It’s not all frolicking in the orchard.
In the chilly morning drizzle, Thomas is setting out to plant fruit trees. Perhaps you now imagine him skipping through the fields, brandishing a spade and a trug of woven wicker to hold the tender plants. Sorry to burst your daydream bubble, but the man is operating an excavator.
He looks comfortable enough in the seat of the machine, but tells me the work is exhausting nevertheless. It’s quite a bit of an upgrade from driving a vintage Land Rover or a tractor. Practicing with unfamiliar controls and gauges, making sure to stay on firm and level ground, there’s a lot to take in.
First, a large swath of orchard overgrown with impenetrable thickets of brush, bramble and wild trees needs clearing. Once the trees have toppled, we’re chipping branches and chopping trunks for fire wood. There are backbreakingly heavy tree roots to dispose of and we learn that digging holes in Lescure’s clay soil is no mean task. Boom, pivot, bucket. And repeat. For days and for hours on end, we’re toiling away at the land. Until the sun breaks through and we’re looking at open grassland and ten beautiful holes for planting.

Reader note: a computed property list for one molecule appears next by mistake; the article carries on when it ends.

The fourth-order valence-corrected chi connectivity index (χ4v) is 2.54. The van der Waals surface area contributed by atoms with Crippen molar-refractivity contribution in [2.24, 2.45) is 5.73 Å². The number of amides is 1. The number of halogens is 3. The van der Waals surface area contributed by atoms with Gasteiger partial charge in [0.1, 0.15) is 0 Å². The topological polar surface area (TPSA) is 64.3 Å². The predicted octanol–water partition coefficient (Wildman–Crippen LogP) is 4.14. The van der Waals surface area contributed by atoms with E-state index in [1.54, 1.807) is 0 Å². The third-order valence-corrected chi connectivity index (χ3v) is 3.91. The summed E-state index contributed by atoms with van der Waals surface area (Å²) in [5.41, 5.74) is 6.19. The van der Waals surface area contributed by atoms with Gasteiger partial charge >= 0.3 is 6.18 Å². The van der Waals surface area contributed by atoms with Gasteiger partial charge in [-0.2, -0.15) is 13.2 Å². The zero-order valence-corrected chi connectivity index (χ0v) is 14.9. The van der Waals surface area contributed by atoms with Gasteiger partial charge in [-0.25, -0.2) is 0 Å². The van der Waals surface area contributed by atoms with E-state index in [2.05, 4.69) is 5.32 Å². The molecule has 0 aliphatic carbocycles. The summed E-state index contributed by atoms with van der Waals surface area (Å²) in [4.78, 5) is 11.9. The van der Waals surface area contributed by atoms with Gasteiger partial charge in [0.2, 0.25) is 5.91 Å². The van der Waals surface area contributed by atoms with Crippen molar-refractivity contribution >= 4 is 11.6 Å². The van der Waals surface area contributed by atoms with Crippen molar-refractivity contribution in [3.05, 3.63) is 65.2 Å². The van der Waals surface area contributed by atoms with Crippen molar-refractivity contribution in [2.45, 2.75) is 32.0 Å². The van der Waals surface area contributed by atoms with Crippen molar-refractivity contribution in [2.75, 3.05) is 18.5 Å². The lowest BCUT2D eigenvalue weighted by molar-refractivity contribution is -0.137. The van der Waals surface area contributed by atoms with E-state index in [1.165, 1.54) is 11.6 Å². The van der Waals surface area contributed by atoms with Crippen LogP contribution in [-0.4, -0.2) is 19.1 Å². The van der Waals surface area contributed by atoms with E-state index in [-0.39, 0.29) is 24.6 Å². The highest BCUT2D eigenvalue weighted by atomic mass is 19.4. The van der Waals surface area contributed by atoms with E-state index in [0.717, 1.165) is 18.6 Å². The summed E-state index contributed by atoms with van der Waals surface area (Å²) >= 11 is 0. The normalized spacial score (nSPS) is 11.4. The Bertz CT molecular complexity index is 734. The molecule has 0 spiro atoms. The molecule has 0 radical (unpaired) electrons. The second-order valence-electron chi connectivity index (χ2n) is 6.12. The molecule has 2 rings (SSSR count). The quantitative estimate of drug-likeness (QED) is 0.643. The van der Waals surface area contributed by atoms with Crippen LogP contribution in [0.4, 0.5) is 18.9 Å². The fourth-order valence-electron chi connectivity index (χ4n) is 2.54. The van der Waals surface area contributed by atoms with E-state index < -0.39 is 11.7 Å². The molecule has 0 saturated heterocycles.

It’s wonderfully romantic to add to Lescure’s original cider orchard, to plant young trees in sight of the old ones that sigh nostalgically at our efforts. They too were once planted, have felt, through the ages, the tending hands of men and women, now long forgotten. Our cider apples and perry pears are not suitable for eating, so we’ve chosen old varieties that are especially good for eating out of hand and cooking – like the Bonne Louise and the Reinette de Brive. Thomas, satisfyingly tired from a job well done, overlooks his land. We’ve watered, we’ve mulched, and we’re ready to play a gentle game of defense with the deer and wild boar. Here’s hoping that next spring, the orchard’s youngsters will sparkle with the blossom of new life and promise.